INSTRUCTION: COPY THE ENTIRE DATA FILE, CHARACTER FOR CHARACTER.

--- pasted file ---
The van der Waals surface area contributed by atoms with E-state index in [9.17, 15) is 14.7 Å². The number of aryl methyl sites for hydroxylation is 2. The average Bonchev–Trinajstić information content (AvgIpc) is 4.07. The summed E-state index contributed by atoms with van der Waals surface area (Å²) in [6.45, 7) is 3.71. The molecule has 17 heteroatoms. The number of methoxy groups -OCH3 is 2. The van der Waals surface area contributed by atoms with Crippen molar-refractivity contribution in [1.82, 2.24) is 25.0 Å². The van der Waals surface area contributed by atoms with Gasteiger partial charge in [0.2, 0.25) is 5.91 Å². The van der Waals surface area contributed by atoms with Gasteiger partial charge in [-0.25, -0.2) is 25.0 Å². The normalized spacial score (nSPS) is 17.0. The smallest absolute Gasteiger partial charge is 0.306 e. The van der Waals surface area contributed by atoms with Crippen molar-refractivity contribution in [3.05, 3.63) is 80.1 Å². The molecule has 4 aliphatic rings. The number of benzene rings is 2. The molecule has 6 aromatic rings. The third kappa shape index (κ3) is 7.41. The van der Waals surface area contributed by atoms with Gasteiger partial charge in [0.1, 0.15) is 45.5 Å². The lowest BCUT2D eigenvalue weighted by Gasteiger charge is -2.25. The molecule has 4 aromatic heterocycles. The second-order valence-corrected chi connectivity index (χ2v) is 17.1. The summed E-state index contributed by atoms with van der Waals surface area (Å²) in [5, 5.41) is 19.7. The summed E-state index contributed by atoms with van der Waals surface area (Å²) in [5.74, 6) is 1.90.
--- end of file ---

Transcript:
The van der Waals surface area contributed by atoms with E-state index in [9.17, 15) is 14.7 Å². The number of aryl methyl sites for hydroxylation is 2. The average Bonchev–Trinajstić information content (AvgIpc) is 4.07. The summed E-state index contributed by atoms with van der Waals surface area (Å²) in [6.45, 7) is 3.71. The molecule has 17 heteroatoms. The number of methoxy groups -OCH3 is 2. The van der Waals surface area contributed by atoms with Crippen molar-refractivity contribution in [1.82, 2.24) is 25.0 Å². The van der Waals surface area contributed by atoms with Gasteiger partial charge in [0.2, 0.25) is 5.91 Å². The van der Waals surface area contributed by atoms with Gasteiger partial charge in [-0.25, -0.2) is 25.0 Å². The normalized spacial score (nSPS) is 17.0. The smallest absolute Gasteiger partial charge is 0.306 e. The van der Waals surface area contributed by atoms with Crippen molar-refractivity contribution in [3.05, 3.63) is 80.1 Å². The molecule has 4 aliphatic rings. The number of benzene rings is 2. The molecule has 6 aromatic rings. The third kappa shape index (κ3) is 7.41. The van der Waals surface area contributed by atoms with Gasteiger partial charge in [0.1, 0.15) is 45.5 Å². The lowest BCUT2D eigenvalue weighted by Gasteiger charge is -2.25. The molecule has 4 aromatic heterocycles. The second-order valence-corrected chi connectivity index (χ2v) is 17.1. The summed E-state index contributed by atoms with van der Waals surface area (Å²) in [5, 5.41) is 19.7. The summed E-state index contributed by atoms with van der Waals surface area (Å²) in [5.74, 6) is 1.90.